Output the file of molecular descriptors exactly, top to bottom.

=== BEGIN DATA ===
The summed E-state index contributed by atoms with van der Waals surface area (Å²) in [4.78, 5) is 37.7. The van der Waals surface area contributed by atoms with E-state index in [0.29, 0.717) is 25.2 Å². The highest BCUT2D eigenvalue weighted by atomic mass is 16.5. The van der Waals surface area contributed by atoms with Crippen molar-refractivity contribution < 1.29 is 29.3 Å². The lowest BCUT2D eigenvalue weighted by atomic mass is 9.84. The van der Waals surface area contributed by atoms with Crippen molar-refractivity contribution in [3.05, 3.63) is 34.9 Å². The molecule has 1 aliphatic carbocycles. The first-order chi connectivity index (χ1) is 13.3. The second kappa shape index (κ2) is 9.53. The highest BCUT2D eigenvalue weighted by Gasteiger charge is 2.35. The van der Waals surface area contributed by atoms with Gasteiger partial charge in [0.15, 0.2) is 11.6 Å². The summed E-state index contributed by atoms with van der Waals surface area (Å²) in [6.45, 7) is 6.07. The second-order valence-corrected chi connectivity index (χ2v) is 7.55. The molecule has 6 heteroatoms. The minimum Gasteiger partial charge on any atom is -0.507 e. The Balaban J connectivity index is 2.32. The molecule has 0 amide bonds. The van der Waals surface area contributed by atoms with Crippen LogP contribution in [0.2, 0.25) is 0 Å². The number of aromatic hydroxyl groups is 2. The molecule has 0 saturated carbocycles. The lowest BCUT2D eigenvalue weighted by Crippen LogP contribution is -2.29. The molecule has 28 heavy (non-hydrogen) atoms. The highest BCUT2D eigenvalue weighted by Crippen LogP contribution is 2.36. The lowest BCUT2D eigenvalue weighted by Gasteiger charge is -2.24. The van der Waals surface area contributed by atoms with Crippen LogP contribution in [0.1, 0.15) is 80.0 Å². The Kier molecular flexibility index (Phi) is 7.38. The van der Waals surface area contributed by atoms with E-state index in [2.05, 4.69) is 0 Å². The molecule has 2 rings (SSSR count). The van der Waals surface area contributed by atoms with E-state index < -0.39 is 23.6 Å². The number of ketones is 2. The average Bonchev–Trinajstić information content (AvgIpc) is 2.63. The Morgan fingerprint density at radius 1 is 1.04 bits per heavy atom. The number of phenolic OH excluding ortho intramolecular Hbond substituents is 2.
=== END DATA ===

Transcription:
The summed E-state index contributed by atoms with van der Waals surface area (Å²) in [4.78, 5) is 37.7. The van der Waals surface area contributed by atoms with E-state index in [0.29, 0.717) is 25.2 Å². The highest BCUT2D eigenvalue weighted by atomic mass is 16.5. The van der Waals surface area contributed by atoms with Crippen molar-refractivity contribution < 1.29 is 29.3 Å². The lowest BCUT2D eigenvalue weighted by atomic mass is 9.84. The van der Waals surface area contributed by atoms with Crippen molar-refractivity contribution in [3.05, 3.63) is 34.9 Å². The molecule has 1 aliphatic carbocycles. The first-order chi connectivity index (χ1) is 13.3. The second kappa shape index (κ2) is 9.53. The highest BCUT2D eigenvalue weighted by Gasteiger charge is 2.35. The van der Waals surface area contributed by atoms with Gasteiger partial charge in [0.15, 0.2) is 11.6 Å². The summed E-state index contributed by atoms with van der Waals surface area (Å²) in [6.45, 7) is 6.07. The second-order valence-corrected chi connectivity index (χ2v) is 7.55. The molecule has 6 heteroatoms. The minimum Gasteiger partial charge on any atom is -0.507 e. The Balaban J connectivity index is 2.32. The molecule has 0 amide bonds. The van der Waals surface area contributed by atoms with Crippen LogP contribution in [0.2, 0.25) is 0 Å². The number of aromatic hydroxyl groups is 2. The molecule has 0 saturated carbocycles. The lowest BCUT2D eigenvalue weighted by Crippen LogP contribution is -2.29. The molecule has 28 heavy (non-hydrogen) atoms. The highest BCUT2D eigenvalue weighted by Crippen LogP contribution is 2.36. The lowest BCUT2D eigenvalue weighted by Gasteiger charge is -2.24. The van der Waals surface area contributed by atoms with Crippen LogP contribution in [0.1, 0.15) is 80.0 Å². The Kier molecular flexibility index (Phi) is 7.38. The van der Waals surface area contributed by atoms with E-state index in [2.05, 4.69) is 0 Å². The molecule has 2 rings (SSSR count). The van der Waals surface area contributed by atoms with E-state index < -0.39 is 23.6 Å². The number of ketones is 2. The average Bonchev–Trinajstić information content (AvgIpc) is 2.63. The Morgan fingerprint density at radius 1 is 1.04 bits per heavy atom. The number of phenolic OH excluding ortho intramolecular Hbond substituents is 2.